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Viking Dragon (Dreki) Longship (black & white sail)--ship, 26 figures, shields, oars (23.25 in. length x 13.75 in. wide (includes oars) x 19 in. height)

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John Jenkins Designs

Item Number: LONGSHIP2

Viking Dragon (Dreki) Longship (black & white sail)

"When Magnus the Good (1047) put his ships to sea, it was as if a swarm of angels from the King of heaven – soared over the waves." (The skald Arnorr)

Without the Viking ships, there would be no Viking Age.  Norse sagas, skaldic poems, and contemporary foreign sources describe the Viking ships as marvelous at sea:  The Vikings sailed over vast distances with these ships, from America in the west to Asia Minor in the east, and perhaps even farther.  It was the seaworthiness of the Viking ships, together with the Norsemen’s knowledge of navigation and seamanship, which made it possible for them to conquer the ocean.  The Vikings’ understanding of the sea is also reflected in the Old Norse language that has about 150 words for waves.

During the Viking Age (900-1200 CE) Vikings were the dominant seafarers of the North Atlantic.  One of the keys to their success was the ability to navigate skillfully across the open waters.  The Vikings were experts in judging speed and wind direction, and in knowing the current and when to expect high and low tides.  Viking navigational techniques are not well understood, but historians postulate that the Vikings probably had some sort of primitive astrolabe and used the stars to plot their course.

Longships were a type of specialized Scandinavian warship, documented from at least the fourth Century BCE originally developed and designed by the Norsemen (Vikings) for commerce, exploration, and warfare.  Many of the Longship’s characteristics were adopted by other cultures, such as the Anglo-Saxons, and continued to influence shipbuilding for centuries.

The Longship’s designs evolved over many centuries, and continuing up until the 6th century with clinker built ships like Nydam and Kvalsund.  The longship appeared in its complete form between the 9th and 13th Centuries.  The character and appearance of these ships have been reflected in Scandinavian boat-building traditions to the present day.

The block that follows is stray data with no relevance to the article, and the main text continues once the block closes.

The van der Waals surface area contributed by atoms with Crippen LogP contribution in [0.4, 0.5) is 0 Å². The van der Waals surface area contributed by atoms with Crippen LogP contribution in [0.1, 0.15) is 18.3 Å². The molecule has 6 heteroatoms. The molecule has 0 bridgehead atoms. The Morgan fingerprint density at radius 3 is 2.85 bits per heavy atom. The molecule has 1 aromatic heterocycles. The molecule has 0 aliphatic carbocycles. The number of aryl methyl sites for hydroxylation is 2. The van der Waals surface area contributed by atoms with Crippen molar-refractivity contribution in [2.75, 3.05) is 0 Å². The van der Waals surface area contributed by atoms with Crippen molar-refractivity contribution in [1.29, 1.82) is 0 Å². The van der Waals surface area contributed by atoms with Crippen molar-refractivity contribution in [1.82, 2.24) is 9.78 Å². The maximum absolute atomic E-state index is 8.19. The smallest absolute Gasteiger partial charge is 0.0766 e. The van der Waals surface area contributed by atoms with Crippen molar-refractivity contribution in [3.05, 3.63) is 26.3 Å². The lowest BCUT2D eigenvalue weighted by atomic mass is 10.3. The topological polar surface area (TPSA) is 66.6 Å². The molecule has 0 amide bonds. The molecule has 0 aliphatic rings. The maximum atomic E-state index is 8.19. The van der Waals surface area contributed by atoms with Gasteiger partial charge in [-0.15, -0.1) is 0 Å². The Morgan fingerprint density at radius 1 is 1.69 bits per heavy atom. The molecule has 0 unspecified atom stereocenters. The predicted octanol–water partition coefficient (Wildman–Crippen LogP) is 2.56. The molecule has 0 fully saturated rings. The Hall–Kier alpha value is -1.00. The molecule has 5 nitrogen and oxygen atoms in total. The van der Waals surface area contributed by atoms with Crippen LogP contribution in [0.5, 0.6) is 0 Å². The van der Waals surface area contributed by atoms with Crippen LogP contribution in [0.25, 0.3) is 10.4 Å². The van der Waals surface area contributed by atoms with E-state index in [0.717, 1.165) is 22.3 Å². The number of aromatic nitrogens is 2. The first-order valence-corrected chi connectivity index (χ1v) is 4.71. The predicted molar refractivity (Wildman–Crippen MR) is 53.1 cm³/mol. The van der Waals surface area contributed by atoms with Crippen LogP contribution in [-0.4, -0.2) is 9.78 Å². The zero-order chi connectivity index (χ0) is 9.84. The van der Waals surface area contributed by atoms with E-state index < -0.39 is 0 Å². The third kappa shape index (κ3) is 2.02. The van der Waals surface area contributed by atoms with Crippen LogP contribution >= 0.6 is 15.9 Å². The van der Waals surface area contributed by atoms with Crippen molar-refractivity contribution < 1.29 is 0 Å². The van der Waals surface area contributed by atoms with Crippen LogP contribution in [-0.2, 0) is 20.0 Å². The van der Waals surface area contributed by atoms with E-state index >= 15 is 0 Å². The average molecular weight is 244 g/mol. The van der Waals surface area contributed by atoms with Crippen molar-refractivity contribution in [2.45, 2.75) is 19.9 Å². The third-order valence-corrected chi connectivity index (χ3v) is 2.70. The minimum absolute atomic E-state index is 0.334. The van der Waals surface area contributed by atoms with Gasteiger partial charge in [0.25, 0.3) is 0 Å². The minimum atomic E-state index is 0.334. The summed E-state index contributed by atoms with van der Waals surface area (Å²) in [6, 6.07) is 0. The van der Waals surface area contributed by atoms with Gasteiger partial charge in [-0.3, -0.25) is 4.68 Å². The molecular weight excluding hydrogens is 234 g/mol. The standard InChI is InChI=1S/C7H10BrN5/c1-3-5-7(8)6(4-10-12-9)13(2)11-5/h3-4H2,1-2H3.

The particular skills and methods employed in making longships are still used worldwide, often with modern adaptations.  They were all made out of wood, with cloth sails (woven wool) and had several details and carvings on the hull.

The Longships were characterized as graceful, long, narrow, and light, with a shallow draft hull designed for speed.  The ships’s shallow draft allowed navigation in waters only one meter deep and permitted arbitrary beach landings, whilst its light weight enabled it to be carried over portages or used bottom up for shelter in camps.

Longships were also double ended, the symmetrical bow and stern allowing the ship to reverse direction quickly without a turn around.  This trait proved particularly useful at northern latitudes, where icebergs and sea ice posed hazards to navigation.

Longships were fitted with oars along almost the entire length of the boat itself.  Later versions had a rectangular sail on a single mast, which was used to replace or augment the effort of the rowers, particularly during long journeys.

The average speed of Viking ships varied from ship to ship, but lay in the range of 5-10 knots (9-18 km/h) and the maximum speed of a longship under favourable conditions was around 15 knots (28km/h)



LONGSHIP DIMENSIONS:  59cm length x 35cm wide (includes oars) x 48cm height
LONGSHIP DIMENSIONS:  23 ¼” length x 13 ¾” wide (includes oars) x 19” height

- 20 crew rowing,
- 6 Viking warriors.
- 20 Shields
- 23 Oars

SHIPPING BOX DIMENSIONS:  67cm length x 38cm wide x 9cm height
SHIPPING BOX DIMENSIONS:  26 ½” length x 15” wide x 7 ½” height
WEIGHT:  5.59kg

released in APRIL 2023.